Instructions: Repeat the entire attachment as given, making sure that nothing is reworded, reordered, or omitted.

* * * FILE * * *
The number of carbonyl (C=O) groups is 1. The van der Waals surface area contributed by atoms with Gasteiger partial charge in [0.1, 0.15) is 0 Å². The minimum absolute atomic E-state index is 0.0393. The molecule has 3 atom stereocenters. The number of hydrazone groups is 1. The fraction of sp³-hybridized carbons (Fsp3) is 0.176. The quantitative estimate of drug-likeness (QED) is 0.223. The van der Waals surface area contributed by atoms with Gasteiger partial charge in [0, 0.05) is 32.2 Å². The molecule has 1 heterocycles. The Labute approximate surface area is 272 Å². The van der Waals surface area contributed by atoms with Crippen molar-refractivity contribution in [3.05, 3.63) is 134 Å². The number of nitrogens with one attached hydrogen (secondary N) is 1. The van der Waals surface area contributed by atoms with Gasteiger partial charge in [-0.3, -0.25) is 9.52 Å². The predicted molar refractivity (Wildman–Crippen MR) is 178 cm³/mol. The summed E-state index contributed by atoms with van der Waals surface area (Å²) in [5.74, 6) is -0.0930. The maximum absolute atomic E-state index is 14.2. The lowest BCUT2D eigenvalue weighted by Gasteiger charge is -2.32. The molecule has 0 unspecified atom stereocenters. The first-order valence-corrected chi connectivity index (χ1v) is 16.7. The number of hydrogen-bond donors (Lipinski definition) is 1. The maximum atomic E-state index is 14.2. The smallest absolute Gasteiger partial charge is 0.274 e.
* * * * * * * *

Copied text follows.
The number of carbonyl (C=O) groups is 1. The van der Waals surface area contributed by atoms with Gasteiger partial charge in [0.1, 0.15) is 0 Å². The minimum absolute atomic E-state index is 0.0393. The molecule has 3 atom stereocenters. The number of hydrazone groups is 1. The fraction of sp³-hybridized carbons (Fsp3) is 0.176. The quantitative estimate of drug-likeness (QED) is 0.223. The van der Waals surface area contributed by atoms with Gasteiger partial charge in [0, 0.05) is 32.2 Å². The molecule has 1 heterocycles. The Labute approximate surface area is 272 Å². The van der Waals surface area contributed by atoms with Crippen molar-refractivity contribution in [3.05, 3.63) is 134 Å². The number of nitrogens with one attached hydrogen (secondary N) is 1. The van der Waals surface area contributed by atoms with Gasteiger partial charge in [-0.3, -0.25) is 9.52 Å². The predicted molar refractivity (Wildman–Crippen MR) is 178 cm³/mol. The summed E-state index contributed by atoms with van der Waals surface area (Å²) in [5.74, 6) is -0.0930. The maximum absolute atomic E-state index is 14.2. The lowest BCUT2D eigenvalue weighted by Gasteiger charge is -2.32. The molecule has 0 unspecified atom stereocenters. The first-order valence-corrected chi connectivity index (χ1v) is 16.7. The number of hydrogen-bond donors (Lipinski definition) is 1. The maximum atomic E-state index is 14.2. The smallest absolute Gasteiger partial charge is 0.274 e.